The Guardian (24.09.2020) The chancellor, Rishi Sunak, has announced a replacement for the coronavirus job retention scheme based on a German-style system of wage subsidies. Faced with the prospect of rising job losses this autumn when furlough closes at the end of October, and tougher restrictions on the economy as the pandemic worsens, the “job support scheme” forms the backbone of his winter economy plan.
The government will contribute towards the wages of employees who are working fewer than normal hours, and will cover 22% of worker pay for six months.
The government will contribute towards the wages of employees who are working fewer than normal hours. However, there are concerns workers at companies forced to close because of coronavirus restrictions – where no working hours may be possible – will be left without support.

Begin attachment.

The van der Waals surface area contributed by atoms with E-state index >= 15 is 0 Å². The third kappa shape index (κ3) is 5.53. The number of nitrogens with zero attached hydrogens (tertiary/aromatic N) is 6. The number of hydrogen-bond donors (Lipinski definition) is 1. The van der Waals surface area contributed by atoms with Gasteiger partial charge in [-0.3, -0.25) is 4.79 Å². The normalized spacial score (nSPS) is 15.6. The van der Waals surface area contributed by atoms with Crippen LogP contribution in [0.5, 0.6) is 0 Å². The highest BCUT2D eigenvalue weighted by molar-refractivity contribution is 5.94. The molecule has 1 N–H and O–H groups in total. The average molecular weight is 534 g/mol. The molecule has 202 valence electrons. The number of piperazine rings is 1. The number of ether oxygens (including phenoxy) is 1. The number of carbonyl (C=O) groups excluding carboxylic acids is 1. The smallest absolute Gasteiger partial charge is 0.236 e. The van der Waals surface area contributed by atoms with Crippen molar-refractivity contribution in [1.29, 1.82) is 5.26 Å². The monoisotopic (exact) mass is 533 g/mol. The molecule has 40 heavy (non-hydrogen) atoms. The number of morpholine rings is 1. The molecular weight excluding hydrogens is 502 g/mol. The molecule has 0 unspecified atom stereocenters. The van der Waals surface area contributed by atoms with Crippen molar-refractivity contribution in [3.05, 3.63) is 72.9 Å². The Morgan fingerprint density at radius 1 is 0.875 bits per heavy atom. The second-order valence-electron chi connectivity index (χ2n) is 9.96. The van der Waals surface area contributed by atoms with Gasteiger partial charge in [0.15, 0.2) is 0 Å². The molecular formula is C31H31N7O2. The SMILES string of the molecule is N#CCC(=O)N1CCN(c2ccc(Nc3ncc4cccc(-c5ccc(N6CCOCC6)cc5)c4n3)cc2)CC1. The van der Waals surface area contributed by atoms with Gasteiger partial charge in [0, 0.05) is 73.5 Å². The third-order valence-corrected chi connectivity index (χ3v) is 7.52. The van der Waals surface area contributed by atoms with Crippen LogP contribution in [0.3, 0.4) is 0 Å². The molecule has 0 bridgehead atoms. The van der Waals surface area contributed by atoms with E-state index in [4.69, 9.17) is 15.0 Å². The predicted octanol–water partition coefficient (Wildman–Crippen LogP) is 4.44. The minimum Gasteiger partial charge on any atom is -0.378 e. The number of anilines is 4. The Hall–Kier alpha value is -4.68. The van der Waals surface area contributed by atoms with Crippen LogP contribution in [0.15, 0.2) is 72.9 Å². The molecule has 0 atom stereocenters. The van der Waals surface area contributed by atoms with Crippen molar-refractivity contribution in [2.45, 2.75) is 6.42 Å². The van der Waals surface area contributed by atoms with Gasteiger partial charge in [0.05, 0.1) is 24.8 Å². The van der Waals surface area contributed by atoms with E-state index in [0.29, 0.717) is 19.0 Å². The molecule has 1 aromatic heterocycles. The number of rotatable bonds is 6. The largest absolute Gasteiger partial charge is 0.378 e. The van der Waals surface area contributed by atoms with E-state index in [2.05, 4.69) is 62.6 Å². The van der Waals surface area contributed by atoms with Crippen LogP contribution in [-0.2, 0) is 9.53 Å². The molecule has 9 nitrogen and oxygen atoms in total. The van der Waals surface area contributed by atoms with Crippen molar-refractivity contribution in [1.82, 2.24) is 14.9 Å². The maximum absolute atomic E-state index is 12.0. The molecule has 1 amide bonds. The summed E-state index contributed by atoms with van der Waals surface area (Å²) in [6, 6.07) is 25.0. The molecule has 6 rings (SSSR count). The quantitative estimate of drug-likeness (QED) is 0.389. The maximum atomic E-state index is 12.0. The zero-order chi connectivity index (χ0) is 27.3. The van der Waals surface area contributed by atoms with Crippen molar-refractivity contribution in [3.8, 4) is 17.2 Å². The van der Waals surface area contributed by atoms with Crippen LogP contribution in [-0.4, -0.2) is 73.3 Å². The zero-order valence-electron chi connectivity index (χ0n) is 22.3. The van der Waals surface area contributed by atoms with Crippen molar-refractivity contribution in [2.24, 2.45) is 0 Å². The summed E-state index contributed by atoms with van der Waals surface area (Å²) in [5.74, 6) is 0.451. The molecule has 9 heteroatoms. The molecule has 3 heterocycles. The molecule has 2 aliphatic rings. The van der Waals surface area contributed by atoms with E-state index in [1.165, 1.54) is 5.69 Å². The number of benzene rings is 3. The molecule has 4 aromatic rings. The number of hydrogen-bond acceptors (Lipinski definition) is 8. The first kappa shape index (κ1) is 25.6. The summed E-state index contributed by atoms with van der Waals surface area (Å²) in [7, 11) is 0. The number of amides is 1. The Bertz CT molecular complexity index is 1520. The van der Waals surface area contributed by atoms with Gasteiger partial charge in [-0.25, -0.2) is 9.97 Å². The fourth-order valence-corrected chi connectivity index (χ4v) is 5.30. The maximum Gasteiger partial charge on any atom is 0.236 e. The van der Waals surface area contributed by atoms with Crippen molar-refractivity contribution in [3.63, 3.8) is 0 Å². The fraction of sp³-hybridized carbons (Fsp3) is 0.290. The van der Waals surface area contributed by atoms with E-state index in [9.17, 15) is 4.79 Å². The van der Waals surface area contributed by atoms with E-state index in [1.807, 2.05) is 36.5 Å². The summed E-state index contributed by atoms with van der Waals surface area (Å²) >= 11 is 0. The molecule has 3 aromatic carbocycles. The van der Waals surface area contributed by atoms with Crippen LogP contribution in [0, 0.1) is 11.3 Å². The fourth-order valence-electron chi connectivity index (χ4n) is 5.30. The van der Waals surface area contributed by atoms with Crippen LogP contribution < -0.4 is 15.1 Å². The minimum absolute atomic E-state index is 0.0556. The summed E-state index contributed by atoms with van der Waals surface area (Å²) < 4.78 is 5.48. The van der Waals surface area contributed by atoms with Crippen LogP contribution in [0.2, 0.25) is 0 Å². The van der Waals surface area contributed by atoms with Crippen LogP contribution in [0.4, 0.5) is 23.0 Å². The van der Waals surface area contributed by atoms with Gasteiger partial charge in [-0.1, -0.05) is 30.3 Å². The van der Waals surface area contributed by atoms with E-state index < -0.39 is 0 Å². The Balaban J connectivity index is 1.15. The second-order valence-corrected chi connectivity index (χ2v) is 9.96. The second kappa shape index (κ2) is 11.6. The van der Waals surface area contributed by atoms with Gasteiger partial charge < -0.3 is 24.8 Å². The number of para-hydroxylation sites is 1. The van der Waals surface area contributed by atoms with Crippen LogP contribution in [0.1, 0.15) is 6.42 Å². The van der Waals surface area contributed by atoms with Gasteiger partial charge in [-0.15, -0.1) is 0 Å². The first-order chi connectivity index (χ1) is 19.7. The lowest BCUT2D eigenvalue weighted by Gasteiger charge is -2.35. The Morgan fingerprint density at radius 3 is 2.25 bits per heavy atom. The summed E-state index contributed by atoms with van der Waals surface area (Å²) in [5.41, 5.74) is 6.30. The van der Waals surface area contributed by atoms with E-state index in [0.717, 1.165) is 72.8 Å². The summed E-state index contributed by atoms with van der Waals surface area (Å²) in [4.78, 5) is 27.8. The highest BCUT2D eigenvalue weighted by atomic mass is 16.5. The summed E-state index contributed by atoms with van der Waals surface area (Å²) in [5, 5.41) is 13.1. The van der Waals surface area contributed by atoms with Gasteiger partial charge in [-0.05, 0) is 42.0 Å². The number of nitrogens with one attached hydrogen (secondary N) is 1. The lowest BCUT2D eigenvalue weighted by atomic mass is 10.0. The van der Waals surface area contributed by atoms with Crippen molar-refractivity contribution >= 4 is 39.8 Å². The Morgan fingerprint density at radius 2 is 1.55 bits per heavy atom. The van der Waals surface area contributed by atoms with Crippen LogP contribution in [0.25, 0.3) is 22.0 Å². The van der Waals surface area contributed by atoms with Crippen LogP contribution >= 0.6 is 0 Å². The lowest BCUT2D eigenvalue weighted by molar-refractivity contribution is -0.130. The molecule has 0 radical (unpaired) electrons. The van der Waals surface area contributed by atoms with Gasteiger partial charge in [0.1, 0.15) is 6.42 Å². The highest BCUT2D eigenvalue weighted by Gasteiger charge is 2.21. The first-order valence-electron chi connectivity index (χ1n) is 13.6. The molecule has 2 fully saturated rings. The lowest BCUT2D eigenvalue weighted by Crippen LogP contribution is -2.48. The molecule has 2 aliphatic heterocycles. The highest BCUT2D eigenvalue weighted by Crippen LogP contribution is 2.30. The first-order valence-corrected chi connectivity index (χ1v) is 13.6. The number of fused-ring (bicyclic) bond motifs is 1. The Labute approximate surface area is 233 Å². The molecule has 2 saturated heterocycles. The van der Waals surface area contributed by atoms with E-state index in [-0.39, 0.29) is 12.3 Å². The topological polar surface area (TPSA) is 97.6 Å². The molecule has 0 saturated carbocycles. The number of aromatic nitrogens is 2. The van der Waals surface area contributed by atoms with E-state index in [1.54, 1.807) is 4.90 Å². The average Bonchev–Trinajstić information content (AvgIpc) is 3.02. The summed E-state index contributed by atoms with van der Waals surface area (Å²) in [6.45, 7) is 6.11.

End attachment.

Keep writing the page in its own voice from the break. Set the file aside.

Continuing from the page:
Employers will continue to pay the usual wages of their staff for the hours they work. For hours not worked, the government and the employer will each pay one third of the equivalent salary.
Who is eligible?
The employee must not be on a redundancy notice, in a step designed to encourage companies to retain staff.
For the first three months of the scheme, the employee must work at least 33% of their usual hours. The government will review whether to increase the threshold after three months.
Employees will be able to “cycle on and off” the scheme and do not have to work the same pattern each month. However, each short-time working arrangement must cover a minimum period of seven days.
The scheme will run for six months from 1 November.